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Guest: Representative Steve LaTourette

By Hardball, Hardball - November 9, 2012

HARDBALLNovember 9, 2012

Guests: Dee Dee Myers, Willie Brown, Matt Viser, Ashley Parker, Steven LaTourette, David Ignatius, David Frum

CHRIS MATTHEWS, HOST: The man and his mandate.

Let`s play HARDBALL.

Good evening. I`m Chris Matthews in Washington.

"Let Me Start" with this. The reelected president did it today. He said what he`s going to do, how he`s going to lead. He`s going do it like a world leader entering into negotiations with preconditions. Those preconditions are now clear, a take-back of the Bush tax cuts from the very top. This is it, what we were waiting for, a tough, sharp statement of what this reelection means.

It means that people will know we have a president who`s ready to stand his ground for jobs, for growth, but not the Bush/Romney way. No more trickle down now that the people of this country have sent their message from the ground up. Armed for combat, Barack Obama takes the field now against the very forces who fought to cut him down.

He will be a Democratic president. He will be fair on taxes. He will use those taxes to rebuild this country and educate it up to the tough competition we face in the 21st century. Rock solid, he`s backed again by a majority of the American people, indeed reelected as the only Democrat since the Civil War with two majority elections behind him, with an upgraded mandate at his back.

Today he marched on to the field of combat against an uncertain foe, some ready to deal, others hiding in their bunkers, waiting for something, anything to save them from the terrifying sight of 21st century electoral reality.

I`m joined by Dee Dee Myers, former Clinton White House press secretary, and "Mother Jones" Washington bureau chief David Corn. He`s the author of the e-book "47 Percent" -- by the way, that did it -- an MSNBC political analyst , as well.

Well, today in his first public comments since his reelection, the president stressed he`s willing to compromise to avoid the consequences of going over that so-called fiscal cliff at the end of the year. However, he said he`s sticking to his guns that the wealthiest need to be asked to pay a bit more.

Let`s watch.

(BEGIN VIDEO CLIP)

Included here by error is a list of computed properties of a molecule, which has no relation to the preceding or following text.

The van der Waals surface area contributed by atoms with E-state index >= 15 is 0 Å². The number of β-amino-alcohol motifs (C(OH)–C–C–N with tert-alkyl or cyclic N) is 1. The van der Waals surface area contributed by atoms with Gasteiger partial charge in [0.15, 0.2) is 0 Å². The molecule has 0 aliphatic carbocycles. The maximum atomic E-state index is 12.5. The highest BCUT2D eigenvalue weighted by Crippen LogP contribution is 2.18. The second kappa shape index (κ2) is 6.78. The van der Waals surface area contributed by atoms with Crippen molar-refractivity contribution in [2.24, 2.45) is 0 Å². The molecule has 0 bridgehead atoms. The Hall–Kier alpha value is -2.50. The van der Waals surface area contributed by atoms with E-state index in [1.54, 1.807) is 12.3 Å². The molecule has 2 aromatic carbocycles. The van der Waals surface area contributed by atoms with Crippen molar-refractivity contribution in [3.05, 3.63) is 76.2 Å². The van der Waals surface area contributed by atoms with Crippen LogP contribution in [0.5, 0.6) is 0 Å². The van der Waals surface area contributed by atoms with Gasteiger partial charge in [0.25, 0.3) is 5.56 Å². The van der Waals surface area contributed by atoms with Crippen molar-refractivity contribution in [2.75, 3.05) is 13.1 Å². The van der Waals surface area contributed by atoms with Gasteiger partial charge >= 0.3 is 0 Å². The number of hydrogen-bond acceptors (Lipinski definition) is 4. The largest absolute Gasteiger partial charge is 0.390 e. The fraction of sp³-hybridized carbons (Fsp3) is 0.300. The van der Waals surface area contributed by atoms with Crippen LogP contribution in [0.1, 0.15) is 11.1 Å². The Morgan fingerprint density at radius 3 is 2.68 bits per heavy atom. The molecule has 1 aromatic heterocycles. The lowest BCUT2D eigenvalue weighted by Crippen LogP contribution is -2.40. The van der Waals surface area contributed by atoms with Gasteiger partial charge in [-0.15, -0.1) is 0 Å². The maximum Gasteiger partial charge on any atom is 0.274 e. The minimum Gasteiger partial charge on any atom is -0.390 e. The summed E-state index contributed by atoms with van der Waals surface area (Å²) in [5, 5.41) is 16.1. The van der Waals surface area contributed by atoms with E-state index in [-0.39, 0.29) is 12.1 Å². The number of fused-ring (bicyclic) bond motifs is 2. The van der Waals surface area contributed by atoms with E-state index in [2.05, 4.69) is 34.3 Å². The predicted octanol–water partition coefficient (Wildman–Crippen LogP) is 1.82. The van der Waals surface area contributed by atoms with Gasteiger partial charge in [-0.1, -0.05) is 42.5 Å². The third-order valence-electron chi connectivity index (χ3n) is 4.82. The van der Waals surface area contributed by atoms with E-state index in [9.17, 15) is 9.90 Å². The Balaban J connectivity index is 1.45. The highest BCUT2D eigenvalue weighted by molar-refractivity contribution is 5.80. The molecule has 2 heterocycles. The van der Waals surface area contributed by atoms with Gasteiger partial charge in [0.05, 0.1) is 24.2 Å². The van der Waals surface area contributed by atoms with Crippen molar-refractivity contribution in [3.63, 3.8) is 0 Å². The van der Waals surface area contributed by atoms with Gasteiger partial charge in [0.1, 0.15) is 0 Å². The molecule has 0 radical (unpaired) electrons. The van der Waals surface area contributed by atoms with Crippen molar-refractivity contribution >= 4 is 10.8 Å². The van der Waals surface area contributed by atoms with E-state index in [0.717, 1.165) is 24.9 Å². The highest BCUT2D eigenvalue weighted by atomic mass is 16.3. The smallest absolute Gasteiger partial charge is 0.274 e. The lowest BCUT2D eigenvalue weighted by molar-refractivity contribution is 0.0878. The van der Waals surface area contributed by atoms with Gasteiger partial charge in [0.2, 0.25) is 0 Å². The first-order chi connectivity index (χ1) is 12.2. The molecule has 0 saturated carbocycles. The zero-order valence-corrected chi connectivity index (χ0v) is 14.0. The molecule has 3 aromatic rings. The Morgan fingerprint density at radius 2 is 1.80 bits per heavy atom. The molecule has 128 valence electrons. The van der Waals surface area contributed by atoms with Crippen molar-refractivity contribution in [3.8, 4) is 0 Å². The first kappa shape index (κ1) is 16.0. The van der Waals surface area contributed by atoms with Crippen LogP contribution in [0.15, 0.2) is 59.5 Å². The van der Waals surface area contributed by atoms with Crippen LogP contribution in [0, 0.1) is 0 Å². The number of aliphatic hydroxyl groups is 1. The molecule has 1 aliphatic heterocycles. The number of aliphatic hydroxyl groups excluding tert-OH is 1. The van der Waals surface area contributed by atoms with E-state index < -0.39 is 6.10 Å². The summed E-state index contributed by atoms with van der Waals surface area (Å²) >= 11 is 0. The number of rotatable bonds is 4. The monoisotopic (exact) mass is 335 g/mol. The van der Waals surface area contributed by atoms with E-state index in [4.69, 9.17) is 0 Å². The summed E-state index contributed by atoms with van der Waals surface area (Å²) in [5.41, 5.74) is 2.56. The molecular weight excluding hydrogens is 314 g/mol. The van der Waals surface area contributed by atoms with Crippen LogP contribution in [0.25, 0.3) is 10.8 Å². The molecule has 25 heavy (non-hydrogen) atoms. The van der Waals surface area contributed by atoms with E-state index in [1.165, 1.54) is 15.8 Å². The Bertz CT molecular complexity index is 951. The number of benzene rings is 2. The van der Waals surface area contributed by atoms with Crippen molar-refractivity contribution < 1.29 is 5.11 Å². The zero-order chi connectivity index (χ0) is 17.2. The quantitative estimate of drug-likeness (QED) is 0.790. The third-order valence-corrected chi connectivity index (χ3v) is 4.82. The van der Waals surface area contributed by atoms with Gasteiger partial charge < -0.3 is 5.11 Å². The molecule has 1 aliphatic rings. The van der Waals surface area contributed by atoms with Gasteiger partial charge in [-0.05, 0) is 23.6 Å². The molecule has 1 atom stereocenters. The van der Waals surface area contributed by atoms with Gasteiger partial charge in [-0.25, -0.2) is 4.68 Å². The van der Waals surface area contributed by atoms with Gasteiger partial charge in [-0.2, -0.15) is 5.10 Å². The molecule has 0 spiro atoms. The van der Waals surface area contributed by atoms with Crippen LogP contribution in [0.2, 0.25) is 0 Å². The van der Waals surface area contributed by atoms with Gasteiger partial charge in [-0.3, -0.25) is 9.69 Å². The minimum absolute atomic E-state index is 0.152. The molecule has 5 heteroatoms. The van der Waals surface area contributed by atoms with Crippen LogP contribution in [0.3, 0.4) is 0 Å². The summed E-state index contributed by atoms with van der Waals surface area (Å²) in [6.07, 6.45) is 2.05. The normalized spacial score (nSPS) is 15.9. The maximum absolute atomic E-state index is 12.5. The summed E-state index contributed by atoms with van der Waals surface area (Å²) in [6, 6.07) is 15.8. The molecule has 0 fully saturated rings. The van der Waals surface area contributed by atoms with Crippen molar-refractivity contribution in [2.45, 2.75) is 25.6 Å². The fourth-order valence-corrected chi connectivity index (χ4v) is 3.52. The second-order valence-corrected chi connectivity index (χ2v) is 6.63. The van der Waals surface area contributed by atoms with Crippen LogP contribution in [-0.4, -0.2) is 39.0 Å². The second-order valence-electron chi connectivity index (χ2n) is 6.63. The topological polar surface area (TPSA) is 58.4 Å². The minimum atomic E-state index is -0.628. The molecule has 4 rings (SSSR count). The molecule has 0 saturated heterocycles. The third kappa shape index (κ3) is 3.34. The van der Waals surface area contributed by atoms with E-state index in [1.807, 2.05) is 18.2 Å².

BARACK OBAMA, PRESIDENT OF THE UNITED STATES: I want to be clear, I`m not wedded to every detail of my plan. I`m open to compromise. I`m open to new ideas. I`m committed to solving our fiscal challenges.

But I refuse to accept any approach that isn`t balanced. I am not going to ask students and seniors and middle class families to pay down the entire deficit while people like me making over $250,000 aren`t asked to pay a dime more in taxes.

This was a central question during the election. It was debated over and over again, and on Tuesday night, we found out that the majority of Americans agree with my approach.

(END VIDEO CLIP)

MATTHEWS: Couldn`t be more direct than that. I like the clarity of today. He said, I`ll negotiate, but not on this. David Corn?

DAVID CORN, "MOTHER JONES," MSNBC POLITICAL ANALYST: Two years ago, when he cut that deal with the congressional Republicans to extend the Bush tax cuts in return for basically a second stimulus -- I thought it was a good deal at the time -- he said exactly this -- Last time I`m going to do this. You took hostages. I`m paying ransom now because I`m getting more in return, actually. But down the road, it`s not going to be that way.

MATTHEWS: He also said this is what the election was about.

CORN: He said what the -- and it was, if you look at the exit polls, you look at the numbers. You know, "mandate" is a big word you used at the top of the show, but he won. And at some point -- he has shown he`s been willing to compromise on Democratic policies much more than the Republicans. He will give on entitlements, but he has to get something in return.

MATTHEWS: Dee Dee, tell me what you think, what you heard today. I thought it was dramatic. He said this election meant something, it meant fairness.

DEE DEE MYERS, FMR. WHITE HOUSE PRESS SECRETARY: Right. And that was probably single most repeated phrases of his entire election campaign was talking about the middle class. They truly believe that they won because their message was protecting the middle class, and they beat Romney very badly on that and...

MATTHEWS: And Romney defended the rich, and the middle class in all the polls we showed, including he one again last night, didn`t buy his act.

MYERS: Right...

CORN: And he called for lower tax rates, which -- you know, which didn`t win the day for him.

MYERS: Right, but you know, I think the other part of that that was really important was that he said, I`m not wedded to any detail in my plan. I`m open to new ideas and I`m open to compromise. That is really important because both sides are going to have to give up things that they really care about.

MATTHEWS: OK, I heard a totally different speech from the president today, as we all did, from what Romney would have said, had he won. And he could have won.

CORN: Oh, yes.

MATTHEWS: You know, a couple weeks ago, it looked like he was heading that direction. Here -- he said he wanted the tax money from the rich because he wanted to do things, not just to screw them but to do stuff. He actually came out today and said, I want to build stuff in this country, rebuild the highways. Look at New York, the places that really need rebuilding now. Look at -- look at the education needs. We got to catch up to the Chinese in education, catch up to the rest of the world.

CORN: I think this election that we just had in some ways was one of the most ideological elections we`ve had in modern times.

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